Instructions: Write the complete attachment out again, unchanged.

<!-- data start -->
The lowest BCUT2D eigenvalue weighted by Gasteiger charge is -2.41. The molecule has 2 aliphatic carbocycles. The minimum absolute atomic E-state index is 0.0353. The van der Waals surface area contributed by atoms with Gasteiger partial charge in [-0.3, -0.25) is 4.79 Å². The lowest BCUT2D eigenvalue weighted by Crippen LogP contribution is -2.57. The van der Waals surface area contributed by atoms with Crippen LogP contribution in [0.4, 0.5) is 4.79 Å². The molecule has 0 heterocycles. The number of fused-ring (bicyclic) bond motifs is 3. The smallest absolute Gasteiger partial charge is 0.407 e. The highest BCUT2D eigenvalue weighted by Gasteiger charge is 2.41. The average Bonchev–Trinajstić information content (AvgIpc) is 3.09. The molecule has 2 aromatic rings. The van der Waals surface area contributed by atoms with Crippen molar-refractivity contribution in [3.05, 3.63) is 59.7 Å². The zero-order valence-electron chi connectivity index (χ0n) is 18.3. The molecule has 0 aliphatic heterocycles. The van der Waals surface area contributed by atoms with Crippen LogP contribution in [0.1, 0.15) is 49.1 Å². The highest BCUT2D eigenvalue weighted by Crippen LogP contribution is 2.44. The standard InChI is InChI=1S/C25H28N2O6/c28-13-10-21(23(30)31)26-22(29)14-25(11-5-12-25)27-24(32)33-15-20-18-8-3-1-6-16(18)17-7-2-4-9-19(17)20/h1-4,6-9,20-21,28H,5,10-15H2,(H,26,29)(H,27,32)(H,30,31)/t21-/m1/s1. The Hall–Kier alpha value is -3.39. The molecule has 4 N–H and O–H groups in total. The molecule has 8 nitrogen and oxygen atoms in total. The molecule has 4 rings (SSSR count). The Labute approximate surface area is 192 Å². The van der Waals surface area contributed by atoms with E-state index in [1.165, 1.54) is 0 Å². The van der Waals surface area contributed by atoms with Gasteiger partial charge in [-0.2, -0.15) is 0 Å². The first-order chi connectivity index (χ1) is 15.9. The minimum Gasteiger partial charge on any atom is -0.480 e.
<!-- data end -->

The lowest BCUT2D eigenvalue weighted by Gasteiger charge is -2.41. The molecule has 2 aliphatic carbocycles. The minimum absolute atomic E-state index is 0.0353. The van der Waals surface area contributed by atoms with Gasteiger partial charge in [-0.3, -0.25) is 4.79 Å². The lowest BCUT2D eigenvalue weighted by Crippen LogP contribution is -2.57. The van der Waals surface area contributed by atoms with Crippen LogP contribution in [0.4, 0.5) is 4.79 Å². The molecule has 0 heterocycles. The number of fused-ring (bicyclic) bond motifs is 3. The smallest absolute Gasteiger partial charge is 0.407 e. The highest BCUT2D eigenvalue weighted by Gasteiger charge is 2.41. The average Bonchev–Trinajstić information content (AvgIpc) is 3.09. The molecule has 2 aromatic rings. The van der Waals surface area contributed by atoms with Crippen molar-refractivity contribution in [3.05, 3.63) is 59.7 Å². The zero-order valence-electron chi connectivity index (χ0n) is 18.3. The molecule has 0 aliphatic heterocycles. The van der Waals surface area contributed by atoms with Crippen LogP contribution in [0.1, 0.15) is 49.1 Å². The highest BCUT2D eigenvalue weighted by Crippen LogP contribution is 2.44. The standard InChI is InChI=1S/C25H28N2O6/c28-13-10-21(23(30)31)26-22(29)14-25(11-5-12-25)27-24(32)33-15-20-18-8-3-1-6-16(18)17-7-2-4-9-19(17)20/h1-4,6-9,20-21,28H,5,10-15H2,(H,26,29)(H,27,32)(H,30,31)/t21-/m1/s1. The Hall–Kier alpha value is -3.39. The molecule has 4 N–H and O–H groups in total. The molecule has 8 nitrogen and oxygen atoms in total. The molecule has 4 rings (SSSR count). The Labute approximate surface area is 192 Å². The van der Waals surface area contributed by atoms with E-state index in [1.165, 1.54) is 0 Å². The van der Waals surface area contributed by atoms with Gasteiger partial charge in [-0.2, -0.15) is 0 Å². The first-order chi connectivity index (χ1) is 15.9. The minimum Gasteiger partial charge on any atom is -0.480 e.